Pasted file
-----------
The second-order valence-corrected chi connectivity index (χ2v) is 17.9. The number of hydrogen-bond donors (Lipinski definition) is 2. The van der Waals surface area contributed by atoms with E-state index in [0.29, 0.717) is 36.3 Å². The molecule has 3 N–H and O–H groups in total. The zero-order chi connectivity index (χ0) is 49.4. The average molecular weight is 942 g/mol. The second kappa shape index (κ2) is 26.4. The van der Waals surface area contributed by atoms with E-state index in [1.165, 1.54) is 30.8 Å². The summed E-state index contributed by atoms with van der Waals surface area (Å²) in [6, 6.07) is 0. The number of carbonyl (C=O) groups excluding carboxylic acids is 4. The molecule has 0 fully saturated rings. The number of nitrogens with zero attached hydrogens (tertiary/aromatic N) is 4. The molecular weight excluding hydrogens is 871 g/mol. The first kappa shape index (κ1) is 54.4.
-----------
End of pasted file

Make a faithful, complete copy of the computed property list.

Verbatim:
The second-order valence-corrected chi connectivity index (χ2v) is 17.9. The number of hydrogen-bond donors (Lipinski definition) is 2. The van der Waals surface area contributed by atoms with E-state index in [0.29, 0.717) is 36.3 Å². The molecule has 3 N–H and O–H groups in total. The zero-order chi connectivity index (χ0) is 49.4. The average molecular weight is 942 g/mol. The second kappa shape index (κ2) is 26.4. The van der Waals surface area contributed by atoms with E-state index in [1.165, 1.54) is 30.8 Å². The summed E-state index contributed by atoms with van der Waals surface area (Å²) in [6, 6.07) is 0. The number of carbonyl (C=O) groups excluding carboxylic acids is 4. The molecule has 0 fully saturated rings. The number of nitrogens with zero attached hydrogens (tertiary/aromatic N) is 4. The molecular weight excluding hydrogens is 871 g/mol. The first kappa shape index (κ1) is 54.4.